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The New Retail-Tech Landscape

What can we learn about the future of retail from the tech landscape in Israel?

New consumer behaviours and new technologies have caused the entire market to shift. With the rapid acceleration of digital adoption over the past twelve months, consumer preferences for personalisation, convenience, and service have grown - with the demand for channels such as e-commerce, mobile shopping, streaming content and social media addressing new consumer needs.

In tandem, fluctuation in demand and disruption of manufacturing and shipping capabilities have caused instability in supply chains. In some cases, these recent changes have accelerated trends that we have been tracking for years. In other cases, long-term trends have been halted or reversed.

While the business environment rapidly changes, retailers must leverage different assets to maintain and increase competitive relevancy. Many of the successful players are using technology as a key lever, now more than ever.

Global inspiration: Israel as a hub for new technologies

Israel (a.k.a. The Startup Nation) is an entrepreneurial powerhouse and a home for pioneering technologies, profitable business opportunities and high investment returns.

The Israeli start-up ecosystem consists of a vibrant and diverse pool of retail-tech companies. The 460 retail tech start-ups in Israel have collectively raised more than $1.5B in equity investment and a large pool of active Venture Capital firms, Labs, Accelerators & Hubs nurture, support and invest in these companies.

So what can retailers learn from one of the hottest innovation and technology hubs in the world?

This report covers seven trends shaping the future of retail and explores how technologies in Israel are being used to address global retail trends.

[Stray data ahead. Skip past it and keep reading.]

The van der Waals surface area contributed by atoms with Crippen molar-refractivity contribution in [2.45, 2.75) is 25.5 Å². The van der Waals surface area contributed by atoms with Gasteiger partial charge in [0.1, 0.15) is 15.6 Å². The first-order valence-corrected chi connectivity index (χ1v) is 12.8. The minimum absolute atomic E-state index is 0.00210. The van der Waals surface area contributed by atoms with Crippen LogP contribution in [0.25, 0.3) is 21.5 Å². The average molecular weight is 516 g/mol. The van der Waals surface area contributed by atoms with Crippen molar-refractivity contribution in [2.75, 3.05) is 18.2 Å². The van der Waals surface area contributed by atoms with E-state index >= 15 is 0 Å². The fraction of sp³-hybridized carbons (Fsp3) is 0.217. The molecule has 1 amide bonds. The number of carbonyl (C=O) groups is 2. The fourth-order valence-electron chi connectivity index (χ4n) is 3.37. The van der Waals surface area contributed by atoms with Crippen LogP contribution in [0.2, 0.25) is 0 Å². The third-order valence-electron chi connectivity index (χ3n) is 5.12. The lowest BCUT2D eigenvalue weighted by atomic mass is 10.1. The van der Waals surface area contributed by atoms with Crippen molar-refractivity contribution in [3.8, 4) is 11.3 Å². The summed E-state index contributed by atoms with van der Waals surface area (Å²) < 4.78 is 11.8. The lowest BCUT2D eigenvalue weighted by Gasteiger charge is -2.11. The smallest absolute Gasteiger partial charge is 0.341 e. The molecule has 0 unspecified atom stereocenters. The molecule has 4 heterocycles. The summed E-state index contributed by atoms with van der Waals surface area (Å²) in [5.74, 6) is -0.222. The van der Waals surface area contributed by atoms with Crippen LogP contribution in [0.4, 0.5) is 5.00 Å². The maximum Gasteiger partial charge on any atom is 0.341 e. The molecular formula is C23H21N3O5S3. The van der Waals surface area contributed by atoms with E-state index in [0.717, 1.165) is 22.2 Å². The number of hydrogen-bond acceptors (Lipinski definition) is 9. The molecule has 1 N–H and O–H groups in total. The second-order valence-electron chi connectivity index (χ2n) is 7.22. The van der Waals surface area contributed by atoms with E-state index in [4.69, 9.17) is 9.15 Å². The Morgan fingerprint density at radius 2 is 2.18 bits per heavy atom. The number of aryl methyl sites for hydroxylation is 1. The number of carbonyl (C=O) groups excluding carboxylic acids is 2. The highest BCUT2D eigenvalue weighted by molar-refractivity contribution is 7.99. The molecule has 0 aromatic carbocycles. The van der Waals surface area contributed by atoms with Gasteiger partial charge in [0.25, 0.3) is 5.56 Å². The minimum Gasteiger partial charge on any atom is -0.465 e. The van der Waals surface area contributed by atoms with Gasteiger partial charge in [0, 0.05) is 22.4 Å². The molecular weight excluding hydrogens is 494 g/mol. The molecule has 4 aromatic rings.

Key Trends

  1. Commoditisation and Premiumisation
    As a brand facing commoditisation, you can no longer rely solely on brand value or product qualities. Focus on connecting with consumers. Get to know their product, channel, and service preferences and deliver experience to support your products.
  2. Digital Success Grows Elusive and Ad Spending Rises
    Getting online is necessary for growth but can erode margins, increased spending digital advertising contributes to this. To become more profitable, retailers and brands should focus on increasing conversions on digital assets, reducing costs when fulfilling online orders, and making digital ad spending more efficient.
  3. Bricks & Mortar Become Smaller and Closer
    The physical store can still add value. However, the store will need to play different roles. It can function partially as a fulfillment center, or part of an omni-channel shopping journey by showrooming products. New experiential activities can increase shopper engagement and connection to the brand.
  4. New Models Growing Impact
    The binary choice between traditional e-commerce and brick and mortal retail does not meet many consumers’ needs. Alternative shopping, purchase, and fulfillment models should be explored, such as social shopping, buy online pick-up-in store, delivery lockers, subscription models, rentals, and easy returns.
  5. Convenience as the New Battleground
    Retailers can win by providing consumer's access to what they want, when they want it, quickly and conveniently. In physical points of sale, this can mean reconfiguring the store and keeping shelves stocked for speedier shopping and check-out. For digital channels, this can mean better search and filtering tools and more flexible delivery options.
  6. Health & Sustainability
    Beyond simply producing healthier products, brands can address consumer demands for health and sustainability by finding solutions to make manufacturing and the value chain more sustainable, and then share this information with their customers.
  7. Volatile Supply Chain
    Demand planning and supply chain decisions can no longer be based on historical data, but rather must be identified in real-time as the market shifts. Manufacturing and supply chain processes must be flexible enough to respond to unpredicted changes quickly.


The New Retail Tech Landscape Map

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